Friday, February 27, 2015

The Ultra-Naive Rod Dreher

One problem with the conservative movement is that too many folks are determined to believe in the good will of the other side, no matter how much the other side shows their bad will.

This is especially a problem with The American Conservative, which has turned from a paleoconservative publication (Taki's and Unz.com seem to fill the gap) to essentially a wishy-washy pseudoconservative magazine that wants to appear reasonable.

This particular article by Rod Dreher, where he insists that it is bad form for Giuliani to suggest that Obama does not love America, when he clearly hates America, at least in its current form, shows his extreme unwillingness to face facts.

So here is my opinion of Rod in that article:



That is all.

2 comments:

Pauli said...

Thank you for this.

Yep. That's pretty much how it is.

Art Deco said...

Rod Dreher may be naive, but that's not the salient feature of his commentary. The salient features would be (1) compulsive manufacture of verbiage and (2) severe other-directedness. Dreher the opinion journalist is addled by how he appears to a posited collection of observers (or several sets of observers). You have the continual striking of attitudes and on the other the repeated fixation on the topic of whether some set of others have declared themselves on one or another statement which supposedly transgresses some contrived boundary. A more studied version of this silliness is provided by Conor Friedersdorf.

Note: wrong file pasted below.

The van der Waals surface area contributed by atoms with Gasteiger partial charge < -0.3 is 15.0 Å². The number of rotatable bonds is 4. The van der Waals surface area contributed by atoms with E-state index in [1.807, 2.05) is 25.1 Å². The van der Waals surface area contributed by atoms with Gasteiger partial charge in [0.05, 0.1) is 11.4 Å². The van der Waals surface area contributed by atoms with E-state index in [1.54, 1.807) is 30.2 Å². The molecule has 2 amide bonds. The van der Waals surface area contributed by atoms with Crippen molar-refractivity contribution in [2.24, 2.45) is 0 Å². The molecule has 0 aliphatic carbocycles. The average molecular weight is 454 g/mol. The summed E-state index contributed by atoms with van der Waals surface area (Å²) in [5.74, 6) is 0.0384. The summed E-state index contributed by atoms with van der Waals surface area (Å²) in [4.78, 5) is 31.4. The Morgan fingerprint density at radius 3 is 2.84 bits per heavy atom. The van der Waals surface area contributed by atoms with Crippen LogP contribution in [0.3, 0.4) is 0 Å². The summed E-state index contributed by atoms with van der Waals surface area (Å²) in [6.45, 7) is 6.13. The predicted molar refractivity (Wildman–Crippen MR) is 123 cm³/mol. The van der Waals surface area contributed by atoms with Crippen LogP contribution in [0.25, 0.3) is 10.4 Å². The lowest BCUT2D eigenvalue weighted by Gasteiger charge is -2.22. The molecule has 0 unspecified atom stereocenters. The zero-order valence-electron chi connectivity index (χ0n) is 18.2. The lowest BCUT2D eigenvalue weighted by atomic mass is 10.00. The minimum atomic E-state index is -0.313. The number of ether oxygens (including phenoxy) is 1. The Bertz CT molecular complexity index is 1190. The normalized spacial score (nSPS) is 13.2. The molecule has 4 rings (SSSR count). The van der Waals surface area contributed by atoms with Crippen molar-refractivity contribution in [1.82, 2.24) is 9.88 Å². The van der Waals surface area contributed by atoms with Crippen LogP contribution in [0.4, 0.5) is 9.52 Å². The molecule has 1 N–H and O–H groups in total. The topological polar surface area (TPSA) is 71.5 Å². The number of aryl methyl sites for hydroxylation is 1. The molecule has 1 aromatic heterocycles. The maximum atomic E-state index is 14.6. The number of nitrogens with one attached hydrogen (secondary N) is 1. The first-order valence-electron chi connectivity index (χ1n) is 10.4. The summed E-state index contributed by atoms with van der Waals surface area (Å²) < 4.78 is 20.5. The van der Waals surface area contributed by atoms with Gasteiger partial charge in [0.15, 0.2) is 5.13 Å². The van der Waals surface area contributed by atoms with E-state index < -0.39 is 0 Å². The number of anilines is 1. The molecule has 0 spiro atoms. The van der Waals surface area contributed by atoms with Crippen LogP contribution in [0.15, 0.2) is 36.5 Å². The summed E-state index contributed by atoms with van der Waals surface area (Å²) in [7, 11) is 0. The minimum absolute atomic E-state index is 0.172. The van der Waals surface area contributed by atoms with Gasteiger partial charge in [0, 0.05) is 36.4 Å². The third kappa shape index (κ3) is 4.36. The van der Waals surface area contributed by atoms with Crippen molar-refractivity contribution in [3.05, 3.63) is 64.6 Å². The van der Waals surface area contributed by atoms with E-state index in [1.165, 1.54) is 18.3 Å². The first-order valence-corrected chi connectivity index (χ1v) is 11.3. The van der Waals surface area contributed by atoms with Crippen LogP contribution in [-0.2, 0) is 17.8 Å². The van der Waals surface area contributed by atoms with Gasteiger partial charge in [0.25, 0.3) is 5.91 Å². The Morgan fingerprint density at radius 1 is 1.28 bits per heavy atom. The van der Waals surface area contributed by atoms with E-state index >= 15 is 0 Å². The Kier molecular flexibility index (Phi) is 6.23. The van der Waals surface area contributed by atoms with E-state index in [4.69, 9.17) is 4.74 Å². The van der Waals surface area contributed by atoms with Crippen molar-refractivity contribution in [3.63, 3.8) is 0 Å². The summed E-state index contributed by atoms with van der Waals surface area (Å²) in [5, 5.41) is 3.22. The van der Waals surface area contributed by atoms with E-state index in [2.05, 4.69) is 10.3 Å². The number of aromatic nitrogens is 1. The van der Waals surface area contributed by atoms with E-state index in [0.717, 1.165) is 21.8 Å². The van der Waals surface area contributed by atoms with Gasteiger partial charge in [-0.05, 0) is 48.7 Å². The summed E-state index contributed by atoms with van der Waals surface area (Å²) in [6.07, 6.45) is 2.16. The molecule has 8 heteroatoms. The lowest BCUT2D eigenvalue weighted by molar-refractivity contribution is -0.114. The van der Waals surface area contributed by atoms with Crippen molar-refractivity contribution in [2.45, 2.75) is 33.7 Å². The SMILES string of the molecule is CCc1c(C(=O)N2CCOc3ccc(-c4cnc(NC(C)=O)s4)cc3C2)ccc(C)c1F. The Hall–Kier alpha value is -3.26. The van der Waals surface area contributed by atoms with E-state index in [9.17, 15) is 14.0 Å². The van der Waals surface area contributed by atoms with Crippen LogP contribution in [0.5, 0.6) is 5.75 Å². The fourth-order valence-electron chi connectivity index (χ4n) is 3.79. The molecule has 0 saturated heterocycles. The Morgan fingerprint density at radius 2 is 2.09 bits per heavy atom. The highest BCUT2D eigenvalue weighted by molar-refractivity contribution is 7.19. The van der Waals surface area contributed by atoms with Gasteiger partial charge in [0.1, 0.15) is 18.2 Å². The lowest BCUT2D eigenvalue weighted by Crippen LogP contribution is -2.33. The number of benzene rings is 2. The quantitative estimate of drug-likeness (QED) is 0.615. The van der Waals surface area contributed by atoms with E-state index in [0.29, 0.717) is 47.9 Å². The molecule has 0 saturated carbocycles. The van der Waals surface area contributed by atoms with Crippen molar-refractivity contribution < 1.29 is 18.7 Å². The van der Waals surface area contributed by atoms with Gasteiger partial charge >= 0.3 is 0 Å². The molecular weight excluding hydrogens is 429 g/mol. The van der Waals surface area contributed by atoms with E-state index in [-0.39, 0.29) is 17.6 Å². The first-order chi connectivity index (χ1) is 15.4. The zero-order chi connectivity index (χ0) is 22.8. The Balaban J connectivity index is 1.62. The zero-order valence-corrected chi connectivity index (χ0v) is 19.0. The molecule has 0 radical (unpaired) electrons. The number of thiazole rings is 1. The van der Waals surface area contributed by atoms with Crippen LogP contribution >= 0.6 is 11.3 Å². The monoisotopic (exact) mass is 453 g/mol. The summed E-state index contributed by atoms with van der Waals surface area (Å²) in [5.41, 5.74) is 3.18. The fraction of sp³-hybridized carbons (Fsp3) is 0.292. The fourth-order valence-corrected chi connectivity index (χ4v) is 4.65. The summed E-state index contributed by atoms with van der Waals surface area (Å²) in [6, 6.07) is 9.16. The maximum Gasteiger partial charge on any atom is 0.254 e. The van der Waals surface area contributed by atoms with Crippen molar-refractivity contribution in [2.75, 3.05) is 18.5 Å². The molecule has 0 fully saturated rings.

Dreher's association with the alt-right is an extension of this. He was, subsequent to his employment at National Review at pains to establish himself as a purveyor of something Special, but found that others (e.g. Maggie Gallagher) regarded his efforts dismissively.

The common feature of all alt-right discourse is the conviction that they trade in something which has some sort of special property which distinguishes the purveyors from the vulgar exponents of the conventional right. For some its a fidelity to a fanciful 'conservatism' prevalent before the Jew wire-pullers ruined it; for others a (fanciful) sophistication in the assessment of foreign affairs; for others it's their committment to Science and their willingness to Notice Things (usually regarding Jew wire-pullers or dumb blacks or Jew wire-pullers using dumb blacks); for others, it's their inside knowledge of various and sundry Jew wire-puller conspiracies. And so forth.

You're dissatisfied with The American Conservative? Of course you are. Daniel McCarthy has assembled a corps of contributors notable for vanity in the service of status anxiety. That's what it trades in.

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